It’s Past Time to Adequately Protect Workers from Harmful Chemicals

10 01 15ChemicalSafety

The IAM is calling on members of Congress to pass legislation to empower the Environmental Protection Agency (EPA) to regulate potentially dangerous chemicals before they hit the market, rather than after American workers and their families have been exposed. The Frank R. Lautenberg Chemical Safety for the 21st Century Act (S. 697) will empower the EPA to regulate chemicals already in commerce as well as new ones before they hit the market.

TAKE ACTION: Call your Senators at 202-224-3121 and tell them you support the Frank R. Lautenberg Chemical Safety for 21st Century Act.

10 01 2015 EDFAction

The IAM and other allied groups placed an ad promoting the Chemical Safety Act on Page A20 of the October 1 New York Times. Click to expand.

Our nation’s main chemical safety law, the Toxic Substances Control Act of 1976, (TSCA), does not require chemicals to meet even a basic safety threshold in order to be made, sold and used. Of the thousands of chemicals made today, only a tiny fraction have been thoroughly reviewed for safety.

Under the Lautenberg Act, the safety of chemicals would be judged against a pure, health-based safety standard, instead of current TSCA’s onerous cost-benefit standard.  It would provide special protections for vulnerable groups, including workers whose exposures to chemicals are often much greater than those of the general public.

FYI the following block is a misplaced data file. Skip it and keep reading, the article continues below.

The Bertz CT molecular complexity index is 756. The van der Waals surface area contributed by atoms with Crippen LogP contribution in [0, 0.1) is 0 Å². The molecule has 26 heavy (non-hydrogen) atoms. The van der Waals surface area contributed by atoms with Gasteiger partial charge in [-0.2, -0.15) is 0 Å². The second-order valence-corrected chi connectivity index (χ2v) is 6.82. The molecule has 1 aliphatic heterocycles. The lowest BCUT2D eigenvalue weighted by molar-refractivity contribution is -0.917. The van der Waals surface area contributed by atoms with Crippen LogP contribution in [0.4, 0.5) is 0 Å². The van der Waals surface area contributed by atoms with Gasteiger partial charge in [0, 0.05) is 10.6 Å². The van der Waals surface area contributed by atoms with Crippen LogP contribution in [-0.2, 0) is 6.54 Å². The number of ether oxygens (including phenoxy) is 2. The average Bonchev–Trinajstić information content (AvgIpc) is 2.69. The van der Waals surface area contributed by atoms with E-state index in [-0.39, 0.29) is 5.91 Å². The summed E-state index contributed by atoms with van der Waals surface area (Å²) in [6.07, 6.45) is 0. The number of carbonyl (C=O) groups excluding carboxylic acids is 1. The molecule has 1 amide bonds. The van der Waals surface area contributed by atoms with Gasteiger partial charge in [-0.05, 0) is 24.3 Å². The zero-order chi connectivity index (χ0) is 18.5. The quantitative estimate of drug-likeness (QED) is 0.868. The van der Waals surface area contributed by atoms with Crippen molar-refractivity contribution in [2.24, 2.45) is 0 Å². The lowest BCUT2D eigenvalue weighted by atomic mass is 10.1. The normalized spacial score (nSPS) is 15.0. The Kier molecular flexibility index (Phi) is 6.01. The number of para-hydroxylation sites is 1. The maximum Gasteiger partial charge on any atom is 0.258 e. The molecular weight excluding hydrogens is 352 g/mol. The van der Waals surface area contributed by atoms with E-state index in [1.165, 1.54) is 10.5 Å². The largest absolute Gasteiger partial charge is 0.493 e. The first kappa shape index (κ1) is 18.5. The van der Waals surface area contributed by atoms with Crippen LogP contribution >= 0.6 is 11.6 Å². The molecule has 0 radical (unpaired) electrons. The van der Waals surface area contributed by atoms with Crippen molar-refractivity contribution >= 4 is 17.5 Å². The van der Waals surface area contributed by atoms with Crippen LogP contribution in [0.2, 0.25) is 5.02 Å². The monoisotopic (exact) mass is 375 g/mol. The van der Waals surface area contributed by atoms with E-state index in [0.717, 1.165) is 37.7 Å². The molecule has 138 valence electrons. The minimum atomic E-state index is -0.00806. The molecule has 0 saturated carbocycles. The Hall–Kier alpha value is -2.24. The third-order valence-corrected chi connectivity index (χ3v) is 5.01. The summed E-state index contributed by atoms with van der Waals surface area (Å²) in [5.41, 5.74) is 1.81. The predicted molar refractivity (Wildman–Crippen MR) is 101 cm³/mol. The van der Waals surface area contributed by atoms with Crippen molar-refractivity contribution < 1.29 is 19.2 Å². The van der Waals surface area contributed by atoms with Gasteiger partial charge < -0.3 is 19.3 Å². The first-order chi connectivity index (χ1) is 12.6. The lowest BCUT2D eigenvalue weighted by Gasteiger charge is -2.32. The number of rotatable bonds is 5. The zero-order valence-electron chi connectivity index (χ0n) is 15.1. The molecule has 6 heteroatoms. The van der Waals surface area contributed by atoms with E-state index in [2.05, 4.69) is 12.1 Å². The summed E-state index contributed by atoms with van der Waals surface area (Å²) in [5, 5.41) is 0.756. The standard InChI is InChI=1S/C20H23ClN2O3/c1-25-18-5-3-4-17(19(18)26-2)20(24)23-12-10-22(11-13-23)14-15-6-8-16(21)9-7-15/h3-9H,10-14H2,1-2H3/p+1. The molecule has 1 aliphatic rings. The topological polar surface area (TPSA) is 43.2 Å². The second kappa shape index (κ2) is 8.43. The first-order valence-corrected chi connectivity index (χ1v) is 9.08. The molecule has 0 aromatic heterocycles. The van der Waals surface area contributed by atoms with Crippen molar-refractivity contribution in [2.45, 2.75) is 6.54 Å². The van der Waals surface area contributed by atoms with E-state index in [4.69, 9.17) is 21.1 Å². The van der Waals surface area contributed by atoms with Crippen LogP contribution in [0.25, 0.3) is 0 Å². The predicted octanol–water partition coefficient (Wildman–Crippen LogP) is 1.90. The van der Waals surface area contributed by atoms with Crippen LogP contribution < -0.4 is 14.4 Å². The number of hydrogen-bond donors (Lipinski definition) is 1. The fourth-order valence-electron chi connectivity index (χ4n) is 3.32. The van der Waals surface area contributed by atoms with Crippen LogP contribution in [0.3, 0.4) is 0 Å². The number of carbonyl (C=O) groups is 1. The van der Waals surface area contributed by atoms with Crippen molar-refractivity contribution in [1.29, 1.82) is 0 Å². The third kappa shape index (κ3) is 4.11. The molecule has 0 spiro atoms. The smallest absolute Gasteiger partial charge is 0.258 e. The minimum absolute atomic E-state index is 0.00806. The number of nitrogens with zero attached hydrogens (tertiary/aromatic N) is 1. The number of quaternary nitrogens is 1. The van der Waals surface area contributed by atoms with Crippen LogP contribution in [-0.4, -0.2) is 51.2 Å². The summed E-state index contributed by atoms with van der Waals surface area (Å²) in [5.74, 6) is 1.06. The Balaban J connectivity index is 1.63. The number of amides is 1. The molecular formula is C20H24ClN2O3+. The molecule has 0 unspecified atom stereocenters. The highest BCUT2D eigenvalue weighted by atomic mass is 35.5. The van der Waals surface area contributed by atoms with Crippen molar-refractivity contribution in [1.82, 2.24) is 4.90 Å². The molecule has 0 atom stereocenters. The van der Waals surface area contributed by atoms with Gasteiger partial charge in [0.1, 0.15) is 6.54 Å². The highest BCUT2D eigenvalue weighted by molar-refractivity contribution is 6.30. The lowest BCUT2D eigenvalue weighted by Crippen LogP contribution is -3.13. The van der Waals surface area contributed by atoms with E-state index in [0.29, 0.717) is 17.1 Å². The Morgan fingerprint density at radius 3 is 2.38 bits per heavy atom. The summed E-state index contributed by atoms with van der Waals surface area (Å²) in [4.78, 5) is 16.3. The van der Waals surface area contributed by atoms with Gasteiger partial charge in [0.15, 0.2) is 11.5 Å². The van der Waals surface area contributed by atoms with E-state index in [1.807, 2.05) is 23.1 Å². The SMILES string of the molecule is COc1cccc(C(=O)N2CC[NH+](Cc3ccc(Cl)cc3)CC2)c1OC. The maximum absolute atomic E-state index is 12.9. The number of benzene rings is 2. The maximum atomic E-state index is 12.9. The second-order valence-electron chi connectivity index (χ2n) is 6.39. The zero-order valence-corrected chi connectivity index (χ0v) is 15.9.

Under our current chemical safety law, EPA has banned limited uses of only five chemicals since the 1970s, despite overwhelming evidence that some chemicals on the market today can seriously impair worker and public health. According to the World Health Organization, more than 100,000 people die each year from asbestos-related diseases from workplace exposure alone. And yet in the early 1990s, the EPA’s decade-long effort to ban this deadly substance was shot down by a federal court ruling that the agency had not met its high burden of proving harm under the law.

To this day, asbestos can legally be used in household products and materials, and the EPA hasn’t tried to regulate a single toxic chemical using TSCA since.

“Our members deserve the ability to work without the fear of exposure to known carcinogens and other dangerous or untested chemicals while on the job – just as consumers have the right to know that the products they buy aren’t hurting their families,” said IAM International President Tom Buffenbarger. “It’s long past time to fix our broken system. Congress should pass the Lautenberg Act now.”